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Health bill amendments revealed, prostate cancer drug ‘too expensive’, and why ‘toxic’ sugar should be regulated like tobacco

A round-up of the health news in the papers on Thursday 2 February

The Government's 137 changes to the health and social care bill are reported in the Daily Telegraph.

Health Secretary Andrew Lansley said they were aimed at addressing the "remaining issues" with the bill.

Ministers hope the amendments will put the Health Secretary's responsibility and accountability for the NHS "beyond doubt", according to the Telegraph.

Other key changes include requiring health bodies to involve patients more in decision making, to "actively support" integration, and to promote research.

However, a large number appear to be aimed at clarifying and strengthening language of a bill criticised by some as unreadable, the paper says.

NICE's decision that prostate cancer drug abiraterone (Zytiga) is too expensive for use on the NHS, is covered in The Guardian.

According to the paper, Cancer Research UK said the draft decision which is still open to consultation, made "no sense" and NICE had used the wrong criteria to judge the drug.

Abiraterone which took more than more than two decades of work to develop has improved survival rates for men with prostate cancer.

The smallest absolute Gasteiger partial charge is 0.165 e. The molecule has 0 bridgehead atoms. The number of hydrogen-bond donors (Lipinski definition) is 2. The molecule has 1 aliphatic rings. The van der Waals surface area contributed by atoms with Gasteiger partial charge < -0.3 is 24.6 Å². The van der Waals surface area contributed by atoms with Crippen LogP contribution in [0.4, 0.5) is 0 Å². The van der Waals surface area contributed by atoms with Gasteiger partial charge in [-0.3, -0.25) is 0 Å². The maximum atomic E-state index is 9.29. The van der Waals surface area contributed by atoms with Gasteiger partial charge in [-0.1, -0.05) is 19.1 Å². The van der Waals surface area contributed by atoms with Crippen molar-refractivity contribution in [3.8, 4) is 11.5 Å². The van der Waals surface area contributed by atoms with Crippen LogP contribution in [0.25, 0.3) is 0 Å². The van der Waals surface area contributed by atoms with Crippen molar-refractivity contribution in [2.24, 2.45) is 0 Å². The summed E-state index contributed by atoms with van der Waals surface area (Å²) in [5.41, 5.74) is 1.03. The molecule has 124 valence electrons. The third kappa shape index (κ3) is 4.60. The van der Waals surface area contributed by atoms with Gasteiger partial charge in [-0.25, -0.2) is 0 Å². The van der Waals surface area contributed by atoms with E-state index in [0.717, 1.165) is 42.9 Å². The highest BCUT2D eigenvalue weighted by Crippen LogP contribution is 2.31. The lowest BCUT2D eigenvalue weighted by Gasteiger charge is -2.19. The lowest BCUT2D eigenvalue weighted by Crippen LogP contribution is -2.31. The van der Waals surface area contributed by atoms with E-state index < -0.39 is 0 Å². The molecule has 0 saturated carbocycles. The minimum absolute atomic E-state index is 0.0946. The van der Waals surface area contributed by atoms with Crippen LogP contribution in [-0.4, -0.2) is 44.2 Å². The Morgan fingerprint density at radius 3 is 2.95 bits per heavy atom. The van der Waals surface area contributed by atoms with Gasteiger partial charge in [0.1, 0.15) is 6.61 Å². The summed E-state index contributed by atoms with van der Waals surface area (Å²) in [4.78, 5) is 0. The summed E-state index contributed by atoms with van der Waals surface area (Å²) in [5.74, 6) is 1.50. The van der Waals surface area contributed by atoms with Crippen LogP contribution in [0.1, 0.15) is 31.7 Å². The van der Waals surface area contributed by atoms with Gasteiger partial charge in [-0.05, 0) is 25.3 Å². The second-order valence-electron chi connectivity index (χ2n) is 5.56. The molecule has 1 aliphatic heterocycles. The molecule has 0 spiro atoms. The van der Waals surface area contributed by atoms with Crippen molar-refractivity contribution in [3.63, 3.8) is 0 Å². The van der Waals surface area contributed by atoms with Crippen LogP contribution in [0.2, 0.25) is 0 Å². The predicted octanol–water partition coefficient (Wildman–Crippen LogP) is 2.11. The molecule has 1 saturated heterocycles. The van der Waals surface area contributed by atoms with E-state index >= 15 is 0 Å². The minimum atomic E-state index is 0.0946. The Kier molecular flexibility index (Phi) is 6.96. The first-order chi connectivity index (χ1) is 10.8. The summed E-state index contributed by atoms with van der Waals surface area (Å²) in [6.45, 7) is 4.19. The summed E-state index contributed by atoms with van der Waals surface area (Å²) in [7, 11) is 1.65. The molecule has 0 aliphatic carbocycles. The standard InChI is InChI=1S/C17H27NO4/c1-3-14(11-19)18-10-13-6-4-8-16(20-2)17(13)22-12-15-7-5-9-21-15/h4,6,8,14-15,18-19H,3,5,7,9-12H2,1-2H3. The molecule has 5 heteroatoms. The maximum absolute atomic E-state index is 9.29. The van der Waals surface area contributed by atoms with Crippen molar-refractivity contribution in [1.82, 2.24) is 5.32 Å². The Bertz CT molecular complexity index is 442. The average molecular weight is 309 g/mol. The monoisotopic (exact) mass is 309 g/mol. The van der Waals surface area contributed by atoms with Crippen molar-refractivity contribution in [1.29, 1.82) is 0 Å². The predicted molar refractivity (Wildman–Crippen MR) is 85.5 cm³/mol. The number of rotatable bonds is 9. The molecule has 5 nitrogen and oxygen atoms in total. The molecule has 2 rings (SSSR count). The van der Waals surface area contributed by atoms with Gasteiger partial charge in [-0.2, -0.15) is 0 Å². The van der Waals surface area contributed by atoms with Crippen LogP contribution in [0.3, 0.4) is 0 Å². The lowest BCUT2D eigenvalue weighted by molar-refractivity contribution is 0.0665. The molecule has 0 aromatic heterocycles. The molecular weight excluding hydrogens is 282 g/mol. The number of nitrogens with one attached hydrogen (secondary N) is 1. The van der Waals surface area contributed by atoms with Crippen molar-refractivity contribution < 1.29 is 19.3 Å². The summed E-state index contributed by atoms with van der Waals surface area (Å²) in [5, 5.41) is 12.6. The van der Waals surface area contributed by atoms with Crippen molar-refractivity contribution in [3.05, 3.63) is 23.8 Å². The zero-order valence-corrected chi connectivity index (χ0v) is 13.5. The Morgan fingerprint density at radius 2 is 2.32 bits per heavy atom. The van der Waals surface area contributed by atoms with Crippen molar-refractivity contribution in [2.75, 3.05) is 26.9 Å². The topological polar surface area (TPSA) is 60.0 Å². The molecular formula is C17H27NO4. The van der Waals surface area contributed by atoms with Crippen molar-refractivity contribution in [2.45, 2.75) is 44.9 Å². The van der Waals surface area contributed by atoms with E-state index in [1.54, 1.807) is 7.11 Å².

NICE has ruled that although abiraterone is clinically effective, it is not good value for money for the NHS at the price set by the manufacturer, Janssen, the Guardian says.

Sugar 'is toxic and must be regulated just like cigarettes', claims the Daily Mail.

The paper says an article published in the journal Nature warns that obesity is now a bigger problem than malnourishment across the world and that sugar not only makes people fat but also changes the body's metabolism, raises blood pressure, throws hormones off balance and harms the liver.

The US authors say that, like alcohol, sugar is widely available, toxic, easily abused and harmful to society contributing to 35 million deaths a year worldwide, according to the Mail.

And a new deadly MRSA strain on its way to the UK from USA, according to the Mirror.

Unlike the normal bug which attacks weakened hospital patients, it can infect young and healthy people outside too, the paper says.

Community-acquired MRSA is the USA's biggest infectious killer. It attacks the skin causing abscesses, lethal cases of pneumonia and blood poisoning.

The Mirror reports that University of Bath researcher Justine Rudkin writing in the Journal of Infectious Disease says the new strain, which caused 18,650 deaths in the US in 2005 and can be brought here by carriers, is resistant to antibiotics.

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